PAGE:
The design of the CFM International's Leap-X1C engine, which will power the Chinese Comac C919 narrowbody, is expected to be frozen "within several weeks".
The development will next enter the detailed design phase and the manufacturer will also start fabricating components to start building the first full engine for tests, a CFM spokeswoman tells Flightglobal.
The powerplant manufacturer is also building its third eCore demonstrator, with tweaks incorporated from previous core tests findings, and is scheduled to undergo testing in early 2013.
"In the next 18 months or so, we will complete another core test, the first full engine test and continue to conduct component and rig tests to further refine the design," adds the spokeswoman.
The first full engine is scheduled to go on test in the third quarter of 2013. The engine will then be tested on CFM's flying test bed in 2014, followed by the first flight on the C919 that same year.
"The programme is on schedule to enter service in 2016," adds CFM.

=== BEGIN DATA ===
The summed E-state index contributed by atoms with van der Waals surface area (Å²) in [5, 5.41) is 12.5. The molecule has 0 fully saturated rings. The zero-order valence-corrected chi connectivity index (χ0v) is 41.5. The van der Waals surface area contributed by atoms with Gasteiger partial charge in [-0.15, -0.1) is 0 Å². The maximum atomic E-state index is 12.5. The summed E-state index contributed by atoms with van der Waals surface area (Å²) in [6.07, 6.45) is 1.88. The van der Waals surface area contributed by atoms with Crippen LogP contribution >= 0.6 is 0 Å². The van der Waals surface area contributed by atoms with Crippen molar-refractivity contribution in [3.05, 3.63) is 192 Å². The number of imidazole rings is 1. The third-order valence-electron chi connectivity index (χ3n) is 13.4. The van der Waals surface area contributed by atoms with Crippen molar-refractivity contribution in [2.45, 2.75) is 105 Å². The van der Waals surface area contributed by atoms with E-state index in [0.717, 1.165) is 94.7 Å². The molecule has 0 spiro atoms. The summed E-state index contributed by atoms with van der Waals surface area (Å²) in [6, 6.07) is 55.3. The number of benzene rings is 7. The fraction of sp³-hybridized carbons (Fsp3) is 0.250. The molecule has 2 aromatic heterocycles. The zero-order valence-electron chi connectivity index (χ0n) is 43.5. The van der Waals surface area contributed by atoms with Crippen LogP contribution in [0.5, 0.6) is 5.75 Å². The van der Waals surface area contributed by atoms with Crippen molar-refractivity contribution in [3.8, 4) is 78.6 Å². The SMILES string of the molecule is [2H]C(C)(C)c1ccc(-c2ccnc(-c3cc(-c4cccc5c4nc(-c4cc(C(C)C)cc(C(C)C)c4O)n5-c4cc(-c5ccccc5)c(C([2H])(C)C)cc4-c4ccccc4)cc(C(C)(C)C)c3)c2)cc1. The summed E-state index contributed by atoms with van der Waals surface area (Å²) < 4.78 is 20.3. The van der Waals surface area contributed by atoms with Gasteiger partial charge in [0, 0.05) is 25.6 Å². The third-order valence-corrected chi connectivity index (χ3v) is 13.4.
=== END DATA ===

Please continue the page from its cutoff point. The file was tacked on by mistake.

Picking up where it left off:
The manufacturer also claims that two earlier core tests, the latest of which featured a 10-stage compressor and two-stage high-pressure turbine, produced "outstanding" results.
"These tests validated the performance and operability characteristics of the cores, which ran smoothly and met all pre-test predictions," says the spokeswoman.
CFM has also successfully completed rig tests on an ultra-high efficiency low-pressure turbine. Next year, it will mate the turbine with a high-pressure turbine in a dual-spool rig test.
Meanwhile, its demonstrator engine has gone through a 5,000 cycle endurance test where the blades came out with "none of the damage propagated".
CFM has 470 Leap-X1C orders for the C919. The Chinese commercial aircraft, though initially powered by CFM's engines, will switch to home-grown engines when it is fully developed.